Monsanto and others are working ferverishly on bringing to market a drought tolerant corn variety - one that yields respectably with 30% less water. As good of news as this is, I'm wondering if it'll save any water or just increase yields considerably with the same water use (or more).
It's the classic question of how's it going to be used? Remember the low flow shower heads that were supposed to save water. Turns out most people didn't particularly like the weak water stream and ended up taking longer showers - resulting in..., well you can complete this sentence yourself.
Until the irrigation water supply is reduced enough (either by water right and use restrictions or by physical limitations of the supply) my money is on an increase of water use by producers who almost always act toward maximum profit motives. Yes, we will achieve more yield per unit of water, a production efficiency measure that is usually considered good, but the sad truth is that more water will be used, too. This situation can be a real problem for areas needing to reduce consumptive water use.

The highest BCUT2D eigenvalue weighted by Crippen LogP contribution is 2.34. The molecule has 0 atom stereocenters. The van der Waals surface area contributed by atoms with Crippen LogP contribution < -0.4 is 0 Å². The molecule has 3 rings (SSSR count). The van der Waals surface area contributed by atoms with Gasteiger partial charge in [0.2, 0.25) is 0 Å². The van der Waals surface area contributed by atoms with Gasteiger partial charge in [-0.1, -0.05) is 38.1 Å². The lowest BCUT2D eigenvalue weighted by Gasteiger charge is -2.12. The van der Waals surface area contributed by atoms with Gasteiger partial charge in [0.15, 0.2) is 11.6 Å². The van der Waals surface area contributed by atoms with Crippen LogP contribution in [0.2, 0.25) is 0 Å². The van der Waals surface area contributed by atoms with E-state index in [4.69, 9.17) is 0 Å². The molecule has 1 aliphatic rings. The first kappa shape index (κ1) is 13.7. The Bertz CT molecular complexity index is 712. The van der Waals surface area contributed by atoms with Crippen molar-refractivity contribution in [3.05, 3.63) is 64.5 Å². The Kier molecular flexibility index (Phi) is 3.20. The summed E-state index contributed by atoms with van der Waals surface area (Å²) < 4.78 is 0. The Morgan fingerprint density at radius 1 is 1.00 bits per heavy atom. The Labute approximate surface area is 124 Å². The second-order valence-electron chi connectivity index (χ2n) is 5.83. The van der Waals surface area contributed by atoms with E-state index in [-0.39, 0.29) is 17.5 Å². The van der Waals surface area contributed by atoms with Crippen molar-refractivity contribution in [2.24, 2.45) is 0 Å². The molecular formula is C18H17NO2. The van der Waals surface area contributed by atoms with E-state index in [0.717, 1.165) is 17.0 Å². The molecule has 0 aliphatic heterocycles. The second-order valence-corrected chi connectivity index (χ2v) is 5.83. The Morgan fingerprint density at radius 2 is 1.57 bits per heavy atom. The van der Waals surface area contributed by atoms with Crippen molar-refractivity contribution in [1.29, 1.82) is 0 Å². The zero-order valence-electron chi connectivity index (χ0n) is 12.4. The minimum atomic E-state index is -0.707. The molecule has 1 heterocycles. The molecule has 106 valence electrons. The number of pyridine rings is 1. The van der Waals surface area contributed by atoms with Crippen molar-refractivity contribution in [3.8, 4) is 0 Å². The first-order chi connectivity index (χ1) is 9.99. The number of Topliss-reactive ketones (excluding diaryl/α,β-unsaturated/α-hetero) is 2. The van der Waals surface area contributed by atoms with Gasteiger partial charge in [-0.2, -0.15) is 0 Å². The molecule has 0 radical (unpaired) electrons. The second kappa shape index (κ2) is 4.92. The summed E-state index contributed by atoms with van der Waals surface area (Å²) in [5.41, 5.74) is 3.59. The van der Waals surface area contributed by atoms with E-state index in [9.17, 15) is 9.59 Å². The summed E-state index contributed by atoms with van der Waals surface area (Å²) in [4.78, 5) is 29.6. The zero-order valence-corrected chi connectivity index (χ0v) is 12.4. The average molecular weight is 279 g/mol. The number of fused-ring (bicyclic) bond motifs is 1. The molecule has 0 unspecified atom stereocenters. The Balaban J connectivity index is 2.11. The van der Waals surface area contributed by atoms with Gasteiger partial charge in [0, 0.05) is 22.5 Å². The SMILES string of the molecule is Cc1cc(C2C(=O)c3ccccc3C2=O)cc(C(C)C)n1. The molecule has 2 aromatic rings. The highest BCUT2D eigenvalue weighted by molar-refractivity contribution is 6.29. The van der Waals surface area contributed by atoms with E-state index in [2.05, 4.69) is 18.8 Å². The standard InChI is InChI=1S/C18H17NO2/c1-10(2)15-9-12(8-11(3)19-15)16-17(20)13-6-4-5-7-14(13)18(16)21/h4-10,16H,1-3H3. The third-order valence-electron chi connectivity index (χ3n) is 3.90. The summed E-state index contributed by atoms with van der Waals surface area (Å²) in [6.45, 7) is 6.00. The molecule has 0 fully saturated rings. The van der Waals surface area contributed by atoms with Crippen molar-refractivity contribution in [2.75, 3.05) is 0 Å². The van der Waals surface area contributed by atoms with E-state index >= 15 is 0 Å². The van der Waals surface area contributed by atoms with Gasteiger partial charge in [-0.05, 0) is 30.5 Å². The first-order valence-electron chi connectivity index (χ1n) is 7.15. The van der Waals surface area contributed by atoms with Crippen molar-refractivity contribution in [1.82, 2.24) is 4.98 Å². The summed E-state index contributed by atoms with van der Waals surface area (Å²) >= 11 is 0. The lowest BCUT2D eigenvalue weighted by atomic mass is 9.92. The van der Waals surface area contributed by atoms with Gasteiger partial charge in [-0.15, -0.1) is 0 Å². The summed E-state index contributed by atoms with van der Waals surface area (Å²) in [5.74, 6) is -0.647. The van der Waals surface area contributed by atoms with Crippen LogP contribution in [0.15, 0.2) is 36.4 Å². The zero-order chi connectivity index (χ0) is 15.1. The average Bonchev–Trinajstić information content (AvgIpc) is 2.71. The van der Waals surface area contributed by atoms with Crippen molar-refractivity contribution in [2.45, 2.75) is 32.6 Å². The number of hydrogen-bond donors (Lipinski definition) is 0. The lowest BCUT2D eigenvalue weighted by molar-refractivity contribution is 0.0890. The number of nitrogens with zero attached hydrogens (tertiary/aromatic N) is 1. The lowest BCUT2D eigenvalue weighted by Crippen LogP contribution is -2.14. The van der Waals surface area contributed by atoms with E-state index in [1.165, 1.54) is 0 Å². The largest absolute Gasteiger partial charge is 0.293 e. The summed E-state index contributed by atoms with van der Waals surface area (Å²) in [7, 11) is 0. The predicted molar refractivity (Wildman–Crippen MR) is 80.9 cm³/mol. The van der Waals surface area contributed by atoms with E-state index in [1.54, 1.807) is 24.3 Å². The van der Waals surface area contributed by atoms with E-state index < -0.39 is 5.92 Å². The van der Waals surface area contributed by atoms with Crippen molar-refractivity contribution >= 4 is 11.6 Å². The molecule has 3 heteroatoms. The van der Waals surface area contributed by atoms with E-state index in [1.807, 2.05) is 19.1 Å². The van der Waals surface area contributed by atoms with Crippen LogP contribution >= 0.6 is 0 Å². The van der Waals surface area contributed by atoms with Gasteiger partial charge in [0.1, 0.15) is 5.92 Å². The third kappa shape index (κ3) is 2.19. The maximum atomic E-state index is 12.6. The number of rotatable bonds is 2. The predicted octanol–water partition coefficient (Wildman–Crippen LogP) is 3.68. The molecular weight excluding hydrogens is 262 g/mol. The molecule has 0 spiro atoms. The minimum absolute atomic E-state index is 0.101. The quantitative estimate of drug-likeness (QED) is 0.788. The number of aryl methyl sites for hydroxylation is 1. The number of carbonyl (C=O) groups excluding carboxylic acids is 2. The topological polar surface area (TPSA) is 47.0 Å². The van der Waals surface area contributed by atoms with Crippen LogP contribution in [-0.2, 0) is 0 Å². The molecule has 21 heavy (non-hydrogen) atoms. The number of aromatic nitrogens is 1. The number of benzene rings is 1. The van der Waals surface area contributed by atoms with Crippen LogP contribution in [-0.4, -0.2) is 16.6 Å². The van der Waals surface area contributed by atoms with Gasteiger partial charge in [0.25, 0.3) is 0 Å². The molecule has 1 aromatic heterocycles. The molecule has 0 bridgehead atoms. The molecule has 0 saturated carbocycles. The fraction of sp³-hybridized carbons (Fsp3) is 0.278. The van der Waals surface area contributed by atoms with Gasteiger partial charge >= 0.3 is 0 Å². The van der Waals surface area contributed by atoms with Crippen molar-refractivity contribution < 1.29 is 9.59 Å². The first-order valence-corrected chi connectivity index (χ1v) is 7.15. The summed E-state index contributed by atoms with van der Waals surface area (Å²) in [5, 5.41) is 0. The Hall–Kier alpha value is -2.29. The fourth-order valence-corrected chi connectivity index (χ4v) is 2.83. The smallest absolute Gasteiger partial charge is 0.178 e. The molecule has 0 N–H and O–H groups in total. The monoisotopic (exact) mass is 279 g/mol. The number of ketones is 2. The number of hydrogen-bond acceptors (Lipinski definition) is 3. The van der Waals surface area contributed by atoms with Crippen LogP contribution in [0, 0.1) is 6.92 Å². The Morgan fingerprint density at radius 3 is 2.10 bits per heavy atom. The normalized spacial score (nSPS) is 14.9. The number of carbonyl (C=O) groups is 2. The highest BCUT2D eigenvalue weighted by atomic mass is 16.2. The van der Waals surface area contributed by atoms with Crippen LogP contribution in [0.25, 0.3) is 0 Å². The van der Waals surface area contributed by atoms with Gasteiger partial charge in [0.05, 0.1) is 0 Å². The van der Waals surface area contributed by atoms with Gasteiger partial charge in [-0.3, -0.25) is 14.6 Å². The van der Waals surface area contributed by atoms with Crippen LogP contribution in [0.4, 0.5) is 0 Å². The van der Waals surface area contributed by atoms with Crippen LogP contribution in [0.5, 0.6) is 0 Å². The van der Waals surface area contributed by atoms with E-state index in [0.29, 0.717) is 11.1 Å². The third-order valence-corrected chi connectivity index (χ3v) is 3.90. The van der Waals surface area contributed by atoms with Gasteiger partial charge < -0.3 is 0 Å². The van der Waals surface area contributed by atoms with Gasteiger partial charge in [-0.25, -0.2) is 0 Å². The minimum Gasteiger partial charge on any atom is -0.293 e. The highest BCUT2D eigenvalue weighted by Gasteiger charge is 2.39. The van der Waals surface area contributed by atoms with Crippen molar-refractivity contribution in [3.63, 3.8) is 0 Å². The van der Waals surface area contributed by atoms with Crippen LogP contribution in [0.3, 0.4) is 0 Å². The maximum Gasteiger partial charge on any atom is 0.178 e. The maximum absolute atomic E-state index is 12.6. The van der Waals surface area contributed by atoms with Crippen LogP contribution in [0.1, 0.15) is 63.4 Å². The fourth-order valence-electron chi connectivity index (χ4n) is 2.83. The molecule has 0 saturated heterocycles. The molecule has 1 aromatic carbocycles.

To be fair, this is not the fault of the seed breeders - it is the responsibility of the water managers to restrict water use if it is desired that this new technology should reduce water use while maintaining production levels (income). Heck, what we really need from Monsanto et. al., is a corn variety bred to yield 300 bushels per acre on 10 inches of irrigation water and which immediately dies when the 11th inch of irrigation water is applied. Now we're sure to get water savings and increased income. Good luck with this one.